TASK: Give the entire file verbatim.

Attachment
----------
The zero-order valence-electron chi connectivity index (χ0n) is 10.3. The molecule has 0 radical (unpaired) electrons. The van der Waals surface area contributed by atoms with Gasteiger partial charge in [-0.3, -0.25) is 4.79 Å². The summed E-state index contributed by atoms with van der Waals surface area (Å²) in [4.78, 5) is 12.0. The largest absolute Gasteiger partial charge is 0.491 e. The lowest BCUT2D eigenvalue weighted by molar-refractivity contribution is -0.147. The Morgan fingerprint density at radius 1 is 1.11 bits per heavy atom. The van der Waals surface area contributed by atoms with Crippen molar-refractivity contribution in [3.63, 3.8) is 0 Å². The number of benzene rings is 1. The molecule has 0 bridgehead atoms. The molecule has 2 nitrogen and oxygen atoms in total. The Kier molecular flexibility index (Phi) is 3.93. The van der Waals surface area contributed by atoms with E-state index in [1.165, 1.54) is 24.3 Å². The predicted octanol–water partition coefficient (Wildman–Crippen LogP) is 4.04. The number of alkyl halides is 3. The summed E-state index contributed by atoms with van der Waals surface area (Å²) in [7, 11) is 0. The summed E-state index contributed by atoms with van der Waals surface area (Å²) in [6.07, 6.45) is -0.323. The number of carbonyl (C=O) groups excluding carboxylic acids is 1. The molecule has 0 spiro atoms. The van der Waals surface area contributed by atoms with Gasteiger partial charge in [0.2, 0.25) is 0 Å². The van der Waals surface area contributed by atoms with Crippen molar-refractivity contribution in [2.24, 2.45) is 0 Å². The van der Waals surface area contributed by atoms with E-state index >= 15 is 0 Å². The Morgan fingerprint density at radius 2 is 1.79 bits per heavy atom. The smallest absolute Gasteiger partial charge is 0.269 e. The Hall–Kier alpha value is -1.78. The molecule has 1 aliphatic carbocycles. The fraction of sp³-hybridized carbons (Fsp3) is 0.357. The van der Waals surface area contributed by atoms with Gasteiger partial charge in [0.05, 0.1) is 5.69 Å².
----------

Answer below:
The zero-order valence-electron chi connectivity index (χ0n) is 10.3. The molecule has 0 radical (unpaired) electrons. The van der Waals surface area contributed by atoms with Gasteiger partial charge in [-0.3, -0.25) is 4.79 Å². The summed E-state index contributed by atoms with van der Waals surface area (Å²) in [4.78, 5) is 12.0. The largest absolute Gasteiger partial charge is 0.491 e. The lowest BCUT2D eigenvalue weighted by molar-refractivity contribution is -0.147. The Morgan fingerprint density at radius 1 is 1.11 bits per heavy atom. The van der Waals surface area contributed by atoms with Crippen molar-refractivity contribution in [3.63, 3.8) is 0 Å². The number of benzene rings is 1. The molecule has 0 bridgehead atoms. The molecule has 2 nitrogen and oxygen atoms in total. The Kier molecular flexibility index (Phi) is 3.93. The van der Waals surface area contributed by atoms with E-state index in [1.165, 1.54) is 24.3 Å². The predicted octanol–water partition coefficient (Wildman–Crippen LogP) is 4.04. The number of alkyl halides is 3. The summed E-state index contributed by atoms with van der Waals surface area (Å²) in [7, 11) is 0. The summed E-state index contributed by atoms with van der Waals surface area (Å²) in [6.07, 6.45) is -0.323. The number of carbonyl (C=O) groups excluding carboxylic acids is 1. The molecule has 0 spiro atoms. The van der Waals surface area contributed by atoms with Gasteiger partial charge in [0.2, 0.25) is 0 Å². The van der Waals surface area contributed by atoms with Crippen molar-refractivity contribution in [2.24, 2.45) is 0 Å². The van der Waals surface area contributed by atoms with E-state index >= 15 is 0 Å². The Morgan fingerprint density at radius 2 is 1.79 bits per heavy atom. The smallest absolute Gasteiger partial charge is 0.269 e. The Hall–Kier alpha value is -1.78. The molecule has 1 aliphatic carbocycles. The fraction of sp³-hybridized carbons (Fsp3) is 0.357. The van der Waals surface area contributed by atoms with Gasteiger partial charge in [0.05, 0.1) is 5.69 Å².